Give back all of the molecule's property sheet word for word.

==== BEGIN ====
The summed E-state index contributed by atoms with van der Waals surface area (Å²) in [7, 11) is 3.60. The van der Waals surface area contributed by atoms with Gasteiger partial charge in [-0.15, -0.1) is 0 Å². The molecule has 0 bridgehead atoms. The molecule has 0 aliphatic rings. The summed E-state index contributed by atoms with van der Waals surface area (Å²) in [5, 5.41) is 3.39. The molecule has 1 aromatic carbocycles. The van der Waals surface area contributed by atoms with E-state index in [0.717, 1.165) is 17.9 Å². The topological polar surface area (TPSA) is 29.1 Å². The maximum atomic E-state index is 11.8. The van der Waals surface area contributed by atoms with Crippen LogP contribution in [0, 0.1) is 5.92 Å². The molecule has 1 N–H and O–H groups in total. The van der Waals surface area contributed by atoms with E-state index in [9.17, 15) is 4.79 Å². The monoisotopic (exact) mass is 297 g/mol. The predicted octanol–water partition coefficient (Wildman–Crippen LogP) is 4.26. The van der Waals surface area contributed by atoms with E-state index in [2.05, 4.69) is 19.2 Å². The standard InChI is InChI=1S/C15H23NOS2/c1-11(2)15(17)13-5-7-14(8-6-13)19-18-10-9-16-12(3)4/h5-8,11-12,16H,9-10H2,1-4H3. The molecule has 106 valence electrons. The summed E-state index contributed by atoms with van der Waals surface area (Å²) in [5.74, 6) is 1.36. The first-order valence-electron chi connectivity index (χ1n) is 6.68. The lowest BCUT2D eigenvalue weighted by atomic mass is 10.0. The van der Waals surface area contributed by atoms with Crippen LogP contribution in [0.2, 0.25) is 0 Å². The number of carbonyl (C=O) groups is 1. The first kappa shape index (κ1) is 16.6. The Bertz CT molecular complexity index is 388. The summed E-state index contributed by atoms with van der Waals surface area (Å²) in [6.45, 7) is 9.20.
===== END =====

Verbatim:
The summed E-state index contributed by atoms with van der Waals surface area (Å²) in [7, 11) is 3.60. The van der Waals surface area contributed by atoms with Gasteiger partial charge in [-0.15, -0.1) is 0 Å². The molecule has 0 bridgehead atoms. The molecule has 0 aliphatic rings. The summed E-state index contributed by atoms with van der Waals surface area (Å²) in [5, 5.41) is 3.39. The molecule has 1 aromatic carbocycles. The van der Waals surface area contributed by atoms with E-state index in [0.717, 1.165) is 17.9 Å². The topological polar surface area (TPSA) is 29.1 Å². The maximum atomic E-state index is 11.8. The van der Waals surface area contributed by atoms with Crippen LogP contribution in [0, 0.1) is 5.92 Å². The molecule has 1 N–H and O–H groups in total. The van der Waals surface area contributed by atoms with E-state index in [9.17, 15) is 4.79 Å². The monoisotopic (exact) mass is 297 g/mol. The predicted octanol–water partition coefficient (Wildman–Crippen LogP) is 4.26. The van der Waals surface area contributed by atoms with E-state index in [2.05, 4.69) is 19.2 Å². The standard InChI is InChI=1S/C15H23NOS2/c1-11(2)15(17)13-5-7-14(8-6-13)19-18-10-9-16-12(3)4/h5-8,11-12,16H,9-10H2,1-4H3. The molecule has 106 valence electrons. The summed E-state index contributed by atoms with van der Waals surface area (Å²) in [5.74, 6) is 1.36. The first-order valence-electron chi connectivity index (χ1n) is 6.68. The lowest BCUT2D eigenvalue weighted by atomic mass is 10.0. The van der Waals surface area contributed by atoms with Crippen LogP contribution in [0.2, 0.25) is 0 Å². The number of carbonyl (C=O) groups is 1. The first kappa shape index (κ1) is 16.6. The Bertz CT molecular complexity index is 388. The summed E-state index contributed by atoms with van der Waals surface area (Å²) in [6.45, 7) is 9.20.